I must always provide access to Arnold Kling because his arguments are so cogent, even when I disagree with him; as I do in this context. I work hard to get my Readers to study both sides of any argument, even if the process is rather boring most often. At least Arnold is never boring. Here Arnold alleges that Sales are a poor vehicle for understanding the stability of small business; this being an argument hard to deny. It is Why I always try to assess planned Production schedules in relationship to past Production schedules for the firms. Arnold will relate if asked that this is an amazing hard thing to assess as well, as most small business remains young business without substantial history. The fact remains that We have to start somewhere in attempt to understand the economy. I wish that Economists relied more on physical volume of Product–numbers of units–rather than dollar translations.
Calculated Risk sees sunshine on the economic horizon. Nouriel Roubini resembles Arnold Kling, at least in the fact that he is too intelligent to be ignored; his analysis of the economy reminds of my present condition where the Operation was successful, though with no real Return to Normal as yet. Here it is a question of old economic activities fulfilling their duties, but without any real growth structure–a lack of robustness. One of the major problems he and I discern stands as no real replacement of goals organization. One hears business management discussing capital investment, new Product lines, and Profit ratios coupled with declarations of desired Product to be sold. No one discusses the widening problem of lack of Consumer Demand, and Shortfalls in Consumer Credit extension. Everyone awaits discussion of How the Consumer is supposed to pay for the extended Sales. By the way, I disagree with Roubini as well in How you generate Consumer Demand; it will not grow by simply throwing more Cash into the economy. What is needed is Jobs, but no one is seriously discussing Job Creation.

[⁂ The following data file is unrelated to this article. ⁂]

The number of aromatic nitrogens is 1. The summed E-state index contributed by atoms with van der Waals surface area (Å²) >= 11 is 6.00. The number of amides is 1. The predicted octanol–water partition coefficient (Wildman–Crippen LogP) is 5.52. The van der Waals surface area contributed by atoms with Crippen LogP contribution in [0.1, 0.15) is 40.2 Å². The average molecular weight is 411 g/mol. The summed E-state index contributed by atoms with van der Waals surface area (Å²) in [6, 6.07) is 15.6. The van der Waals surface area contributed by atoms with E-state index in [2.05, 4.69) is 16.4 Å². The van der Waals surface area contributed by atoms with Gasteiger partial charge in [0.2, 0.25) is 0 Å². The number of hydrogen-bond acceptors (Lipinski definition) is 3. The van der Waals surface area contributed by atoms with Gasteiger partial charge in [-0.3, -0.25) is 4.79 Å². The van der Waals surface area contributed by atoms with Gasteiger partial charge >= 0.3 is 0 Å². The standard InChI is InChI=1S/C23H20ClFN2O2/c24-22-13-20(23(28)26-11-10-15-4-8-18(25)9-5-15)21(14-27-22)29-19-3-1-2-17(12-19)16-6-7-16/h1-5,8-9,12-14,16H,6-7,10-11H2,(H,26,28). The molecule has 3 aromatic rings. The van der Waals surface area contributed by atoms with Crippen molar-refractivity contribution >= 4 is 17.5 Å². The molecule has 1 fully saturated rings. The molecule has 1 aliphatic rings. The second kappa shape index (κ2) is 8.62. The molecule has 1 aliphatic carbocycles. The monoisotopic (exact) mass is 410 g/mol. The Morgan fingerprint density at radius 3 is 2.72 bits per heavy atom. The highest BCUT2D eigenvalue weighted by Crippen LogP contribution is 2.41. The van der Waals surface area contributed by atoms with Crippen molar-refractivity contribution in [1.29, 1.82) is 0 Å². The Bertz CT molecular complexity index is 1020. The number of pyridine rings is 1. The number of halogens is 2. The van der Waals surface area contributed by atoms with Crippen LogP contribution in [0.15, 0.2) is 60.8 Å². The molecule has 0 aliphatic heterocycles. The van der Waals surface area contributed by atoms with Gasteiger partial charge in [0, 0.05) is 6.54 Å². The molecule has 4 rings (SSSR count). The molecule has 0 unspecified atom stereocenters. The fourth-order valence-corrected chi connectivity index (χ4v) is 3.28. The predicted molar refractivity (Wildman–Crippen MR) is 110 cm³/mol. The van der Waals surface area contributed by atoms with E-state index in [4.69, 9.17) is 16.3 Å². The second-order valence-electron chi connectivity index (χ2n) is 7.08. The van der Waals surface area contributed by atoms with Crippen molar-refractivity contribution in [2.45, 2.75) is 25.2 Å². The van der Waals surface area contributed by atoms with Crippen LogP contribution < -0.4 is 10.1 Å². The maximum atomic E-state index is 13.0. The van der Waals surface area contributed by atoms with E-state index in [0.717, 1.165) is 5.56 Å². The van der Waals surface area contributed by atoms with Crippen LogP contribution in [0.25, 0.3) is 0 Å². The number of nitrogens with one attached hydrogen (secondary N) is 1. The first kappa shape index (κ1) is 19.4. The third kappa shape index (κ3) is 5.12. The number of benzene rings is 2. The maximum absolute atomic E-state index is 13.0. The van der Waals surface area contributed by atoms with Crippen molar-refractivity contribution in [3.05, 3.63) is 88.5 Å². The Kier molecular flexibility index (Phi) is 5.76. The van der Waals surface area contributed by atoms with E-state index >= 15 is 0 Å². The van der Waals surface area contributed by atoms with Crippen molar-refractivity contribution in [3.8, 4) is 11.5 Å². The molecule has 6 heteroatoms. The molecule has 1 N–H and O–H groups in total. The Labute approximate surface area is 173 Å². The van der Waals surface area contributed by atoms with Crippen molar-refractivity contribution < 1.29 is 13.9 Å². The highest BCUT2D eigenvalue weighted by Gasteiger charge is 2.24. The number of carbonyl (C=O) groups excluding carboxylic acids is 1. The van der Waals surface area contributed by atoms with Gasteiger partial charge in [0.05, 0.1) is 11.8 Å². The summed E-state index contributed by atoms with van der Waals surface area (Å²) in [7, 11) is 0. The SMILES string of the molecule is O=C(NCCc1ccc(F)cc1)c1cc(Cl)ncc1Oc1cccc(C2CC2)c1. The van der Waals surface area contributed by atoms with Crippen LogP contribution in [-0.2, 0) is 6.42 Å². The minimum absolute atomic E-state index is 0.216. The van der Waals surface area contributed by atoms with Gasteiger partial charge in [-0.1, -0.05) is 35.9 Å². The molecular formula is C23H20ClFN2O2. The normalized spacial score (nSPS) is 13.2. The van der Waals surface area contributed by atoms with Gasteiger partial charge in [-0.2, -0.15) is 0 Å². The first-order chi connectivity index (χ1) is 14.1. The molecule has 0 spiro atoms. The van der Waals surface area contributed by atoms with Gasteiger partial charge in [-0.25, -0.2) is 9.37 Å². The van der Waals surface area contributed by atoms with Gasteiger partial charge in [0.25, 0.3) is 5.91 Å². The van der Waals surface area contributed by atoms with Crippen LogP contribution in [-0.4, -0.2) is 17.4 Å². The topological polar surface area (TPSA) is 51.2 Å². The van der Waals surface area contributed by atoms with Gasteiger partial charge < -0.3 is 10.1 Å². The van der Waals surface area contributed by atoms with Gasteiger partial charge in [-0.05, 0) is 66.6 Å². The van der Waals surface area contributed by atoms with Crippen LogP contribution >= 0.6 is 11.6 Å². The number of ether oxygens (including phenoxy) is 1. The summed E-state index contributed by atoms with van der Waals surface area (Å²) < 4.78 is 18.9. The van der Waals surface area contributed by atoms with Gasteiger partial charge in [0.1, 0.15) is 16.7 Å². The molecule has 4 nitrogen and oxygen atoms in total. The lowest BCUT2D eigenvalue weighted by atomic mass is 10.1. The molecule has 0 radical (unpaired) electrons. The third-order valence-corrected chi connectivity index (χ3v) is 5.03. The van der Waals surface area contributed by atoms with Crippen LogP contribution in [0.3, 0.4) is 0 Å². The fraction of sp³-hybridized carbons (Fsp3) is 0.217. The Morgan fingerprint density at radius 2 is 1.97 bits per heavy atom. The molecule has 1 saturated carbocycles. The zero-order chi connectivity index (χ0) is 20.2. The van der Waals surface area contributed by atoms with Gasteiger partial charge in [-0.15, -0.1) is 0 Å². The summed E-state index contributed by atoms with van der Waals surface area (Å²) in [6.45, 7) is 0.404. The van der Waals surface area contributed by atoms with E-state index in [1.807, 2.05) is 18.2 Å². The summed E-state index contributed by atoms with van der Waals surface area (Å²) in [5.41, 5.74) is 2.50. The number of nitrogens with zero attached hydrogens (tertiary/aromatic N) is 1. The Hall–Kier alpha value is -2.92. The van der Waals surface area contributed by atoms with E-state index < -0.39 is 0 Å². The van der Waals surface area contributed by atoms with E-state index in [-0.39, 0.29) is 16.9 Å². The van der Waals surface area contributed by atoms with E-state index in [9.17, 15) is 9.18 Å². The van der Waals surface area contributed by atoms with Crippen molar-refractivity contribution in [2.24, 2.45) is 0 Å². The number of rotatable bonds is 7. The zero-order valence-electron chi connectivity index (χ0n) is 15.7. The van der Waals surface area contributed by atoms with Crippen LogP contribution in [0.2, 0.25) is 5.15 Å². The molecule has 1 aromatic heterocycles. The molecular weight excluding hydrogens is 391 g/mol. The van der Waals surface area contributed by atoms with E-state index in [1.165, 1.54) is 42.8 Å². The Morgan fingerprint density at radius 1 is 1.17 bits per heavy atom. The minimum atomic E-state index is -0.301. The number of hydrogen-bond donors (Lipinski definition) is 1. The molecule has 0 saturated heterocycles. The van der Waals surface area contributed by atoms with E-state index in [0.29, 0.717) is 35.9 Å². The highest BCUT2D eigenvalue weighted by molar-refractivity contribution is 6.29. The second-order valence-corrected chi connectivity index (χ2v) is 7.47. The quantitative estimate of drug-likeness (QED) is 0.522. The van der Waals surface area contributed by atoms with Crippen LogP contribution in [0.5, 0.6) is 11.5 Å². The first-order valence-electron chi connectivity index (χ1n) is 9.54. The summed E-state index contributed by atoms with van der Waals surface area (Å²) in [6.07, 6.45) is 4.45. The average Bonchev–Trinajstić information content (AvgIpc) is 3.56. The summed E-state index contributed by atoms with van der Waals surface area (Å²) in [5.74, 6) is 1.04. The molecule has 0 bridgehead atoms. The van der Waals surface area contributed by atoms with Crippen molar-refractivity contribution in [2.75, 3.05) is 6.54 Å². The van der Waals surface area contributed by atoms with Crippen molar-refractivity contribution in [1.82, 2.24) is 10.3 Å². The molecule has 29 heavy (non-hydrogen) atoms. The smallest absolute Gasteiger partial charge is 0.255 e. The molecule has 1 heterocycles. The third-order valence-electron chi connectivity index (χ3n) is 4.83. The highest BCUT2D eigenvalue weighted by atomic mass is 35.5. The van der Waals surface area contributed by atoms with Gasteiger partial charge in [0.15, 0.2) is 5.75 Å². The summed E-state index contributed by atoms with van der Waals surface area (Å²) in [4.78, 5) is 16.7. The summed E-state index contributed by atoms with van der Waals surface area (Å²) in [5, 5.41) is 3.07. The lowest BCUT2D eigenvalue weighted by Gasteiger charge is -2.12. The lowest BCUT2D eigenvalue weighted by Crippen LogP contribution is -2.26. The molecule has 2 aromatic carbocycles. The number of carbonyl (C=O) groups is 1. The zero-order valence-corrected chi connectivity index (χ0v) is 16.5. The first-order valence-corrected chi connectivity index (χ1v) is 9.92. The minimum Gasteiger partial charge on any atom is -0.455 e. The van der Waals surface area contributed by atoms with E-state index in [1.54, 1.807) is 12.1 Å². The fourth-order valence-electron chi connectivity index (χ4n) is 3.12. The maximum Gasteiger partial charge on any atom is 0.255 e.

I will finish with this Post from David Beckworth, from whom I stole the previous link. I do this because David summarizes far better than Nouriel, giving a glimpse of What will actually happen in the future. Of course, I also disagree with David’s assessment of dropping Treasury yields, finding the greater amount of Treasuries on the market will kept the yields high. No one in truth wants to loan to the Treasury, and do so merely because of the guaranteed yield. The more Paper that exists, though, will insist on greater yield; something which neither Governments or central banks can alter, a greater supply of Product makes it less profitable to invest within. I simply hope David does not get his Christmas Wish, at least not in the form he desires. lgl